Delicious wines, with clearly Napa character of dark berries and chocolate, and with a subtle much-appreciated herbal note evident in some of the blocks. Intensely flavored with medium texture (i.e. not thick on the palate), with enough acidity to keep them lively (somewhere between Dunn and Dominus in terms of acid). We tasted 4 different block samples, and for each one I said - "why not bottle this individually!? It tastes great!" The winery looks to Michel Rolland to advise on the final blends. Personally, I am fine with or without the blends. The blend is sort of a "polished" version of the wine. I like the slight variations between the different blocks too. The 2007 Eisele was not as explosive as the single-block 2009's. Interestingly, while James Suckling from Wine Spectator gave it 98 points, Parker was initially down on it. (Note that Parker reviewed the '07 three times, and the third time he brought his score up to 93):
Parker Review:
Perhaps the biggest shock here was the 2007 Cabernet Sauvignon Eisele Vineyard. My first notes were, A change of style? This wine looked sensational last year, but while lacking the power, concentration, substance, and depth of the greatest vintages, the wine came across as restrained and low key. I rarely see such dramatic shifts as noticed with the 2007 Eisele Vineyard. We will see wines do go through unusual states, and this has been a remarkable Cabernet Sauvignon from one of the great heritage sites of Napa Valley for nearly 40 years, so one has to give it the benefit of the doubt, but I am calling it the way I tasted it. 90-92 points.
Suckling Review:
This is a little riper on the nose than the 2006, with a light raspberry and blackberry jam character combined with a vanilla latte. Full bodied and juicy, with broader shoulders and round tannins. This is powerful and rich, with loads of ripe tannins and fruit. This is all about layers. Don't touch this until 2015. 98 points.
Considering that I care about what Parker says as little as I do about James Suckling, I found the 2007 to be a fine wine - neither overly muted nor jammy. I didn't pick up any over-the-top oak influences, although the notes of vanilla did present themselves in the 2007, and slight toastiness was obvious in one of the 2009 single blocks (2A).

We chatted a bit about Napa cab prices, having a hard time coming up with a great Napa cab under $75/bottle. Francoise and James' view is that Napa should be for premium cabernet, and "value" should be sought elsewhere. "We want to be compared to the first and second growth Bordeaux", said James. He added: "Napa leads the US in sustainability, land preservation, and green winemaking in general. Our price (and the prices of many Napa wines) are high for tangible reasons… The Valley’s high standards and commitment to excellence have a hand in dictating that. It is terribly important to all of us that the story of how hard we work and the careful decisions we make about everything are primary ingredients in a bottle of Araujo. The expense is wrapped up in all of that."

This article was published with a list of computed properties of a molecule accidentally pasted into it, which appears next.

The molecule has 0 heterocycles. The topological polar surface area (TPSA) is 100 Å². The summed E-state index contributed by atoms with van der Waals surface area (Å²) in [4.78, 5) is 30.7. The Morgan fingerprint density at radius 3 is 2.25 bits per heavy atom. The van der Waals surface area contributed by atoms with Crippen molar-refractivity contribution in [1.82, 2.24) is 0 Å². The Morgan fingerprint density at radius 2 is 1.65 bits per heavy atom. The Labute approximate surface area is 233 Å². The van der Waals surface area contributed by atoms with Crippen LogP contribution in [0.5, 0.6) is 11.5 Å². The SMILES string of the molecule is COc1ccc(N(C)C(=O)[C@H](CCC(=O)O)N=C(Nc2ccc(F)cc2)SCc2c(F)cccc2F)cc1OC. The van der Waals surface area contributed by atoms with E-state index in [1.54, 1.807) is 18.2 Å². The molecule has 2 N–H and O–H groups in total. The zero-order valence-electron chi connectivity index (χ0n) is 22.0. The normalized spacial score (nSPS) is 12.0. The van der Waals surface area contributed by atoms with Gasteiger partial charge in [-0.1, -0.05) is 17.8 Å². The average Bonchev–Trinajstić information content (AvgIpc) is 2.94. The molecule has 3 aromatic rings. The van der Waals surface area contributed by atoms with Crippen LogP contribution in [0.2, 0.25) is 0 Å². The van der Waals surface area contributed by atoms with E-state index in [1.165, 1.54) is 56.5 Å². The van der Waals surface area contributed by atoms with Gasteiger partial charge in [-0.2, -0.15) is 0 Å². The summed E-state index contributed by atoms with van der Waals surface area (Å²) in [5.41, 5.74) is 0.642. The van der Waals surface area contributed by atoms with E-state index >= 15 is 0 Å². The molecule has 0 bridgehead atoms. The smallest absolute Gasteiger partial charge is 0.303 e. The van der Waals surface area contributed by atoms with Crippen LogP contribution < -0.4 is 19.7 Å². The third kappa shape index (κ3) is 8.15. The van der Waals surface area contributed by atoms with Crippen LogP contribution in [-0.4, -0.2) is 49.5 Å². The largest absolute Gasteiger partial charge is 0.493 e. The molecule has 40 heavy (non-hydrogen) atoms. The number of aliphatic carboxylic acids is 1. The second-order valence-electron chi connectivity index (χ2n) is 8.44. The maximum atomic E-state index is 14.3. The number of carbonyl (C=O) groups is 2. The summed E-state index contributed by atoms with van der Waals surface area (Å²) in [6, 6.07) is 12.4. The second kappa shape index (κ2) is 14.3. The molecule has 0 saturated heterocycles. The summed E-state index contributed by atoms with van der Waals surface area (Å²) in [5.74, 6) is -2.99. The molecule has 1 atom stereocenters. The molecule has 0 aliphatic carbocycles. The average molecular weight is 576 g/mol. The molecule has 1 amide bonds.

"We pick our grapes and carry them to the winery just a few steps from the vineyard. But if you look at what happens when grapes are transported from far-away vineyards to some other wineries, you pick them up and there is brown juice at the bottom, from damaged grapes and oxidation. They can still make good wine, but not great. Yes, having everything done in one place gives us the best quality.", emphasized Francoise. "Being an estate like Araujo means total control over every decision.", continued James, echoing the point I'd heard from Tom Mostero, director of Viticulture and Winemaking at Dominus Estate.

I recognize that at $275/bottle, select few can afford these wines. Still, they sell out, regardless of the economy. Personally, after having tasted the best and most world-renowned Napa cabs in the past year, priced from just under $100/bottle to close to $300/bottle, the correlation between taste and price is not direct, and seems more to do with economics, philosophy, and brand name of the winery than what's actually in the glass. What's in the glass is delicious and refined, just very pricey. A point further reinforced by having stopped by a local wine shop the other day for a sip of the 2005 Monbousquet Saint-Emilion ($70-80/blt) - a fabulous earthy Bordeaux from a great vintage at a price point where one can still find tremendous wines from Bordeaux. But for a new world enthusiast, Araujo delivers at the top of the class.

 About the 2009's, my wine connoisseur friend Dan who accompanied me on this visit wrote on


Dan Raveneau Araujo said…
Who is that Dan guy? What a dweeb! What flowery notes, bwahahaaha! Great post! (praying I can master the captcha now, fingers crossed...)